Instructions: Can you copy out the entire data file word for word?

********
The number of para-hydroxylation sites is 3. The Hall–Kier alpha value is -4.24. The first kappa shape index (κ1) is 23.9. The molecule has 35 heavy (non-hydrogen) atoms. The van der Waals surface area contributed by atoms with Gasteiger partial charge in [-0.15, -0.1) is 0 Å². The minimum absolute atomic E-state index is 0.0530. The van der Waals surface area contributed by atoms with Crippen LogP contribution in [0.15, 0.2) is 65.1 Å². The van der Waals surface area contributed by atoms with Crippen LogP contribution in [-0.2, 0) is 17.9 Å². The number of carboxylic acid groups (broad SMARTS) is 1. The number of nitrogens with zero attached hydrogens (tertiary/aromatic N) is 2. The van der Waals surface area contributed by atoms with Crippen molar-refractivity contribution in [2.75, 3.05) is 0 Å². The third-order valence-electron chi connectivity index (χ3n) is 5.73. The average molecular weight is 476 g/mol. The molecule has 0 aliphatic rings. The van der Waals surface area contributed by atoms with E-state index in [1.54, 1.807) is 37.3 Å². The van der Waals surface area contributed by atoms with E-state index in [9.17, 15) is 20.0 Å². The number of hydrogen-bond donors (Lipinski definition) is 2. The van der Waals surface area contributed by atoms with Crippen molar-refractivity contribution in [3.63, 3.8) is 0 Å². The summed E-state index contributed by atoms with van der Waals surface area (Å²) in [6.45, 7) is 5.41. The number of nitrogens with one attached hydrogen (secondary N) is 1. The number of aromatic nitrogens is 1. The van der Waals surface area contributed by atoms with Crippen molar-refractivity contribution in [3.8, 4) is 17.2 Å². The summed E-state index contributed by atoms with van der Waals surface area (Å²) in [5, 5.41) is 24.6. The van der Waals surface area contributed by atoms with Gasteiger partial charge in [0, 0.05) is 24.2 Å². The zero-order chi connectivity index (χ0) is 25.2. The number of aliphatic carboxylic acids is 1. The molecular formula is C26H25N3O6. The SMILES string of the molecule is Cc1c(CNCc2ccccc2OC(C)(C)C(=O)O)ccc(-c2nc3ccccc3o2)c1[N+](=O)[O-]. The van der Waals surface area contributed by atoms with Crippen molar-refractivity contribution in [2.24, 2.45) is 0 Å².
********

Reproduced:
The number of para-hydroxylation sites is 3. The Hall–Kier alpha value is -4.24. The first kappa shape index (κ1) is 23.9. The molecule has 35 heavy (non-hydrogen) atoms. The van der Waals surface area contributed by atoms with Gasteiger partial charge in [-0.15, -0.1) is 0 Å². The minimum absolute atomic E-state index is 0.0530. The van der Waals surface area contributed by atoms with Crippen LogP contribution in [0.15, 0.2) is 65.1 Å². The van der Waals surface area contributed by atoms with Crippen LogP contribution in [-0.2, 0) is 17.9 Å². The number of carboxylic acid groups (broad SMARTS) is 1. The number of nitrogens with zero attached hydrogens (tertiary/aromatic N) is 2. The van der Waals surface area contributed by atoms with Crippen molar-refractivity contribution in [2.75, 3.05) is 0 Å². The third-order valence-electron chi connectivity index (χ3n) is 5.73. The average molecular weight is 476 g/mol. The molecule has 0 aliphatic rings. The van der Waals surface area contributed by atoms with E-state index in [1.54, 1.807) is 37.3 Å². The van der Waals surface area contributed by atoms with E-state index in [9.17, 15) is 20.0 Å². The number of hydrogen-bond donors (Lipinski definition) is 2. The van der Waals surface area contributed by atoms with Crippen molar-refractivity contribution in [3.63, 3.8) is 0 Å². The summed E-state index contributed by atoms with van der Waals surface area (Å²) in [6.45, 7) is 5.41. The number of nitrogens with one attached hydrogen (secondary N) is 1. The number of aromatic nitrogens is 1. The van der Waals surface area contributed by atoms with Crippen molar-refractivity contribution in [3.8, 4) is 17.2 Å². The summed E-state index contributed by atoms with van der Waals surface area (Å²) in [5, 5.41) is 24.6. The van der Waals surface area contributed by atoms with Gasteiger partial charge in [0, 0.05) is 24.2 Å². The zero-order chi connectivity index (χ0) is 25.2. The number of aliphatic carboxylic acids is 1. The molecular formula is C26H25N3O6. The SMILES string of the molecule is Cc1c(CNCc2ccccc2OC(C)(C)C(=O)O)ccc(-c2nc3ccccc3o2)c1[N+](=O)[O-]. The van der Waals surface area contributed by atoms with Crippen molar-refractivity contribution in [2.24, 2.45) is 0 Å².